Will Second Life Continue to Get Second Chances?

Posted on August 1, 2007
Filed Under Web 2.0 Kool Aid |

One of my readers sent me a recent Wired article entitled “How Madison Avenue Is Wasting Millions on a Deserted Second Life.” It’s an interesting read because it parallels some of the things that I’ve discussed on this blog before related to Web 2.0 advertising and its failure to deliver for brand marketers.

The article is particularly interesting because the worldwide head of interactive marketing at Coca-Cola, Michael Donnelly, is interviewed, along with other entities involved with Second Life, and provides some perspective on what Second Life has done for these brands. Or, more accurately, what it hasn’t done for these brands.

Some of the more interesting excerpts:

So one day last fall, he downloaded the Second Life software, created an avatar, and set off in search of other brands like his own. American Apparel, Reebok, Scion — the big ones were easy to find, yet something felt wrong: “There was nobody else around.” He teleported over to the Aloft Hotel, a virtual prototype for a real-world chain being developed by the owners of the W. It was deserted, almost creepy. “I felt like I was in The Shining.”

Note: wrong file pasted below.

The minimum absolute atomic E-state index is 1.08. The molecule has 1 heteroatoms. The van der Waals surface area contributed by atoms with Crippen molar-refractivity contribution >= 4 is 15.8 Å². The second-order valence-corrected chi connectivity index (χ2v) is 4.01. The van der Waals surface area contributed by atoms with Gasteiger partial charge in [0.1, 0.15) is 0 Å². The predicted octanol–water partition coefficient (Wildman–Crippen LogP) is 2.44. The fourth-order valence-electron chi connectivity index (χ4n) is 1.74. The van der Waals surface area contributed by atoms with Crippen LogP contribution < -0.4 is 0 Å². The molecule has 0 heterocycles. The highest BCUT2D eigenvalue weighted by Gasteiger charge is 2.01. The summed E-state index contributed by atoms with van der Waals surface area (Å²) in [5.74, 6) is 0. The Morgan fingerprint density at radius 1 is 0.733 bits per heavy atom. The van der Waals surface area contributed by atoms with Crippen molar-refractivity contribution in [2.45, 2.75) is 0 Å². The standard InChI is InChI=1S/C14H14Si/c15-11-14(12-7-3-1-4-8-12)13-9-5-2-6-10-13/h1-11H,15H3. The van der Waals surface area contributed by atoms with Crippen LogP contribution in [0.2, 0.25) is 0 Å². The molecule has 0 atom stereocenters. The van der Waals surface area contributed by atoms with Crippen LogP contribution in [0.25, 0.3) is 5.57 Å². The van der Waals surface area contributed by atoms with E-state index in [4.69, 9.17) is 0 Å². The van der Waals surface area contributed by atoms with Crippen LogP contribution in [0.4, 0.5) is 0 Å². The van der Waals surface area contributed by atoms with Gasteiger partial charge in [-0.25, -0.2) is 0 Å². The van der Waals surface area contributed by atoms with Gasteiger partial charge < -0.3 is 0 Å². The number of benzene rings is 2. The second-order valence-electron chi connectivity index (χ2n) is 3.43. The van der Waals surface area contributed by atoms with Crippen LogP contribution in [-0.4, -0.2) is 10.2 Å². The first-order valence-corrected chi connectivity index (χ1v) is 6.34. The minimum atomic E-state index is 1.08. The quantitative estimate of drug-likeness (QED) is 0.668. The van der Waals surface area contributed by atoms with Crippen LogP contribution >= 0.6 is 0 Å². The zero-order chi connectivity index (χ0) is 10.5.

Yet Donnelly decided to put money into Second Life anyway. He’s no digital naïf: When he joined Coke last summer, the company was being ridiculed for its huffy response to a spate of Web videos showing the soda geysers that erupt when you drop Mentos into Diet Coke. Within weeks, Donnelly had Coke and Mentos sponsoring a contest on Google Video that’s gotten more than 5.6 million views. But Second Life was different. “Many places you go, there’s still nobody there,” he concedes. That’s certainly the case with Coke’s Virtual Thirst pavilion, where you can long linger without encountering another avatar. “But my job is to invest in things that have never been done before. So Second Life was an obvious decision.”

But over at Second Life, where an elaborate NBA island went up in May, the action has been a bit slower. “I think we’ve had 1,200 visitors,” Stern reports. “People tell us that’s very, very good. But I can’t say we have very precise expectations. We just want to be there.”

Second Life partisans claim meteoric growth, with the number of “residents,” or avatars created, surpassing 7 million in June. There’s no question that more and more people are trying Second Life, but that figure turns out to be wildly misleading. For starters, many people make more than one avatar. According to Linden Lab, the company behind Second Life, the number of avatars created by distinct individuals was closer to 4 million. Of those, only about 1 million had logged on in the previous 30 days (the standard measure of Internet traffic), and barely a third of that total had bothered to drop by in the previous week. Most of those who did were from Europe or Asia, leaving a little more than 100,000 Americans per week to be targeted by US marketers.